Words

There There

Not your typical powwow

Wednesday, July 18, 2018

Tommy Orange did not grow up around books or aspire to be a writer. A recent graduate from the MFA program at the Institute of American Indian Arts, this debut novelist who came to writing late in life is making quite a splash with his first book, There There, a polyphonic story of 12 Urban Indians whose worlds collide at the Big Oakland Powwow.

Orange grew up in Oakland and clearly is writing about his home turf. A powerful prologue frames There There as an ode to Urban Indians who “know the downtown Oakland skyline better than any sacred mountain range, the redwoods in the Oakland hills better than any other deep wild forest.” Giving voice to the 70 percent of Native people who live in cities, among other things, Orange refutes the stereotype of the historical Indian.

In alternating chapters, we learn the backstory of each of the 12 first-person characters, some related, some whose lives intersect only briefly before their collision of fates at the powwow.

Orvil Red Feather knew he wanted to learn traditional dance the first time he saw Native dancers on TV (in an ironic aside, the narrator points out that it was in November, a time when it is easy to find Indians on TV). It awakened a hunger in him to be part of “something you could dance to.” Finding some dance regalia that more-or-less fit him in his mom’s closet, Orvil taught himself to dance by watching YouTube videos. Now he is going to the Oakland Powwow (he only knows about powwows from the internet) to dance in front of others for the first time.

Orvil’s grandmother, Jacquie Red Feather, is also heading to the powwow, excited to meet Orvil and his two brothers, her grandsons, for the first time. She has been estranged from her daughter, Blue, who is herself estranged from the three boys who are being raised by their great aunt. Jacquie is a substance abuse counselor and recently sober alcoholic.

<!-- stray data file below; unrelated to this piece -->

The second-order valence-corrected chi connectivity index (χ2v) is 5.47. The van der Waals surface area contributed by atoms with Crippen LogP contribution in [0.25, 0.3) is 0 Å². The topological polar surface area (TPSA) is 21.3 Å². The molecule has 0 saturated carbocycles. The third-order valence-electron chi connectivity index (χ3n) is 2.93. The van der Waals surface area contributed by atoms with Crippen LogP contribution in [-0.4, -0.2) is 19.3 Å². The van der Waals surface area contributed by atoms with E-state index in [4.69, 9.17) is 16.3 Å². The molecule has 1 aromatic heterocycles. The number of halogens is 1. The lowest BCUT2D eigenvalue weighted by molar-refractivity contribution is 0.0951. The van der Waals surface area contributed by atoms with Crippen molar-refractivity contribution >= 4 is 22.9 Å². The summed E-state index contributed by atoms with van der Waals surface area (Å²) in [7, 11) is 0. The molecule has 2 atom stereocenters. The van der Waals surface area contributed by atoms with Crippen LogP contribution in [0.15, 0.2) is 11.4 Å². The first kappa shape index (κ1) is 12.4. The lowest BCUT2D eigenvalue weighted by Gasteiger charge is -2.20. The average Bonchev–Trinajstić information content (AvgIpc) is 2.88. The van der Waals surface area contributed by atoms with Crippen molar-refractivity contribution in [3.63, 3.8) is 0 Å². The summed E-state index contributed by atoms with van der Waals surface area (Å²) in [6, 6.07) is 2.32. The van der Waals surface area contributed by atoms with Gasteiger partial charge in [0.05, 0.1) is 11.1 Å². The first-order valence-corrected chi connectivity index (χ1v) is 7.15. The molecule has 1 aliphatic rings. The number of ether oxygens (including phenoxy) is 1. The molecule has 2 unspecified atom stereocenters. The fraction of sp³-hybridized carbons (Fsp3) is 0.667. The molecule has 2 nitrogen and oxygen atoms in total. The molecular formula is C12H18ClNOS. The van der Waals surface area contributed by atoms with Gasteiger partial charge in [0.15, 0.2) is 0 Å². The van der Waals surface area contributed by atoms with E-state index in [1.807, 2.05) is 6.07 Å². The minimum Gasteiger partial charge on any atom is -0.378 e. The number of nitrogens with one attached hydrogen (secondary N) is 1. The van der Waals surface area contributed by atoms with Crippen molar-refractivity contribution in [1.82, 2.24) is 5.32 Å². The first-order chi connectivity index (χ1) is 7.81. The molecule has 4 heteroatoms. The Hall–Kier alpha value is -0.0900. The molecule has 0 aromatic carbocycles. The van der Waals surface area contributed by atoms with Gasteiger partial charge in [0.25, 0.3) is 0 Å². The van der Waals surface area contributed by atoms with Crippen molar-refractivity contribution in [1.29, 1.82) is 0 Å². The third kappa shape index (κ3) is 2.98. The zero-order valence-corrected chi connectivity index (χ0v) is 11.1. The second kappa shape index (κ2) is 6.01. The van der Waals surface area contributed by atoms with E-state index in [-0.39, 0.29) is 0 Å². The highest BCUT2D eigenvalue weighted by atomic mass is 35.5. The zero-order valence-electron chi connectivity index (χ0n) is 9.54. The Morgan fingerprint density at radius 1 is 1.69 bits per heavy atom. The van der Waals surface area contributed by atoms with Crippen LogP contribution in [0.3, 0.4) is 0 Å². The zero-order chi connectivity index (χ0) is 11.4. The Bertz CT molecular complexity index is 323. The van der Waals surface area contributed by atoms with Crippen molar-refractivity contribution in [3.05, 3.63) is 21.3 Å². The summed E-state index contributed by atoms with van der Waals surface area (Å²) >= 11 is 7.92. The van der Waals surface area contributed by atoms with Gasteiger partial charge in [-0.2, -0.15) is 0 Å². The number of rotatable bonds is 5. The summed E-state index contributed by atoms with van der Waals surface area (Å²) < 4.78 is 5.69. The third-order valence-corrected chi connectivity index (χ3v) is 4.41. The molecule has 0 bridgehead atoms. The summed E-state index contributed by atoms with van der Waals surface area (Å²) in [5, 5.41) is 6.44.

Other characters include Tony Loneman, born with Fetal Alcohol Syndrome (which he calls “the Drome”), and Dene Oxendene, an aspiring young artist who is setting up a booth at the powwow to video document stories of Oakland Indians. Edwin Black is half-white, overweight, addicted to the internet, and searching Facebook for the father he has never met. And Octavio Gomez plans to rob the powwow of prize money, even figuring out how to 3D print guns out of plastic so he can get them through the security gates.

This landscape is rife with fractured families, violence, suicide and drug abuse; destructive cycles are faithfully portrayed in There There. It is also a birthplace of hope and cultivator of resilience, as characters take steps to create themselves anew.

At first glance, the title may be taken as words of comfort, but literati will recognize Gertrude Stein’s famous words (when returning to her native Oakland stomping ground to find it transformed into an industrial park), “there is no there there.” Orange spars with and challenges this notion, contending that “being Indian has never been about returning to the land. The land is everywhere or nowhere.”

There There is already on many “best books of 2018” lists and is being described as stunning, devastating, masterful, ferociously honest and destined to become required reading. You’ll want to add this debut to your summer reading list.

Lisa Gresham is the Collection Services Manager for Whatcom County Library System.

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